Non-TechWeblogs and Twitter

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To: ~digs who wrote (1028)1/29/2012 8:16:32 AM
From: ~digs
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HOW TO: Start and Run a Successful Twitter Chat

[most interesting] Twitter Chat Schedule

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To: ~digs who wrote (1028)1/30/2012 6:33:50 PM
From: Glenn Petersen
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Maybe you can incorporate "Twitter" into the Subject Title. My sense is that SI's members are more inclined to use Facebook than Twitter.

Twitter more popular than Facebook in 2011

By Emil Protalinski
December 26, 2011, 3:11pm PST

Summary: Twitter received more media coverage this year than Facebook did. More specifically, Twitter had 50 percent of the mentions when talking about social networks, while Facebook had just 45 percent.

Although Facebook dominates Twitter in many areas, it lost to its smaller competitor in at least one metric for 2011. Twitter was discussed in about 50 percent of media coverage regarding social networks this year, while Facebook was only talked about 45 percent of the time, according to HighBeam Research. The report did not even bother mentioning Google+.

Twitter beat out Facebook in every single month of the year, except for February and April. It even did better than Facebook in September, which is when the social networking giant hosted its 2011 f8 developer conference and made a slew of announcements, including the Facebook Timeline and updated Open Graph.

This is impressive for one simple reason: Facebook dwarfs Twitter. In terms of active users, it’s eight times bigger, and in terms of content shared, it’s 16 times bigger.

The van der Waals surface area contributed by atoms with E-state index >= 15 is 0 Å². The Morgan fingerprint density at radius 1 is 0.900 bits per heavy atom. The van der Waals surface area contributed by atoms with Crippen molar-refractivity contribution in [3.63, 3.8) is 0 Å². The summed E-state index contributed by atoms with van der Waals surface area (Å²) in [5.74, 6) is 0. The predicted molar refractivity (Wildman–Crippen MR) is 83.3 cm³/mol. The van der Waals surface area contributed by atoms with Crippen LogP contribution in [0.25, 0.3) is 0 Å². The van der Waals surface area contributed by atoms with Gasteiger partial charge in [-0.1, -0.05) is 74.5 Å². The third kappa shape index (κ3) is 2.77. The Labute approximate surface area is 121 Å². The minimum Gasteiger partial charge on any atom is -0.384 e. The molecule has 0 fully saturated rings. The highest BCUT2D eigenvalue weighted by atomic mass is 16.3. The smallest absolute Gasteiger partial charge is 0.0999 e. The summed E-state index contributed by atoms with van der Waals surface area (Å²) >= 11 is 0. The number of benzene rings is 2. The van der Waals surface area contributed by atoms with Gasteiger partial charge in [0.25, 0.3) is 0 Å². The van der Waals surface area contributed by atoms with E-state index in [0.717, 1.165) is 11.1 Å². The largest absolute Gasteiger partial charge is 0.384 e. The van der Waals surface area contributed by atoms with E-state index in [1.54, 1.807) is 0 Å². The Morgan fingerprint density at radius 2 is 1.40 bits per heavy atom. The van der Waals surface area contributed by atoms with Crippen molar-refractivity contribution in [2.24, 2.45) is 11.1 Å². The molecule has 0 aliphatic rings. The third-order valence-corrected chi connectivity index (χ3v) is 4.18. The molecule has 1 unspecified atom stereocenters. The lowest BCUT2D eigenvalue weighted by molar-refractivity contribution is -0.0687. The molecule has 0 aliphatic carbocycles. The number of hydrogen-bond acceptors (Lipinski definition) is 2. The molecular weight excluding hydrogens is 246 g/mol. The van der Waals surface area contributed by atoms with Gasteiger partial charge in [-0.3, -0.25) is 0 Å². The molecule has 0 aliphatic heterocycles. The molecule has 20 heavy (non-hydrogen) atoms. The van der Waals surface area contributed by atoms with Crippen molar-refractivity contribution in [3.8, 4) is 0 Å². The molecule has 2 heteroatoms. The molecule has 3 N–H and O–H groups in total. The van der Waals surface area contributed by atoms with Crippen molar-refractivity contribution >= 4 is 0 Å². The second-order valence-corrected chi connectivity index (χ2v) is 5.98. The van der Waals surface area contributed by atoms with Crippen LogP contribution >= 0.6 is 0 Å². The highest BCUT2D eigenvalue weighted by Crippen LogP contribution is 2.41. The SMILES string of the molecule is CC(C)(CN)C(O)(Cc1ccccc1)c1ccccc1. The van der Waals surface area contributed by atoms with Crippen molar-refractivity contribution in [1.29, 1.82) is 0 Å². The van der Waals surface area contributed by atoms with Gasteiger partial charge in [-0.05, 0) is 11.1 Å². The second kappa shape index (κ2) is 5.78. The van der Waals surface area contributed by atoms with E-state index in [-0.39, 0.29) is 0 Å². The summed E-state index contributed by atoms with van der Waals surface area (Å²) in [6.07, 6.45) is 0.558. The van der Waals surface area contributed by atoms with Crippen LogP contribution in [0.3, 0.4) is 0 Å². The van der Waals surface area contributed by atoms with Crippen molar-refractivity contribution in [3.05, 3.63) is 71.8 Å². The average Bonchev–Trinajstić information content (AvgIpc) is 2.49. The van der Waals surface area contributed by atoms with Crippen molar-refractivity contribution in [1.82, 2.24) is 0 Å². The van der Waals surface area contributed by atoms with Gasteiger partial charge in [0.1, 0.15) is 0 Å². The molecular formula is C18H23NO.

Facebook has over 800 million monthly active users as of September 2011 while Twitter has just 100 million monthly active users, also as of three months ago. Facebook users share 4 billion “things” every day as of July 2011, while Twitter users shared 250 million tweets every day as of October 2011.

Twitter’s dominance in the media can be explained with one general rule: public first, private second. If you create a Twitter account, by default all information shared on it is publicly available. You have to secure your account if you want to keep your tweets private. On Facebook, it’s a bit more complicated, but by default only your friends can see your content. Menlo Park is, however, trying to encourage public sharing in various cases; I would argue this is the main reason for all those privacy gaffes the company has had over the years.

Three months ago, Facebook launched Subscriptions and this month, Facebook launched a Subscribe button for websites. Given how similar the first is to Twitter’s basic following feature and how the second is basically Twitter’s Follow button, I would argue Facebook wants to get its users (especially high-profile individuals) to share at least some content publicly. We’ll soon see how that plan works out: I wouldn’t be surprised if Facebook has a higher media attention next year than Twitter does.

I’m not sure if Google+ was excluded from the report because its share really was insignificant or if it is simply too new to bother measuring. Either way, third, fourth, and five places were taken as follows: LinkedIn (3.33 percent), Myspace (1.3 percent), and Foursquare (0.71 percent).

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From: ~digs2/12/2012 4:24:22 PM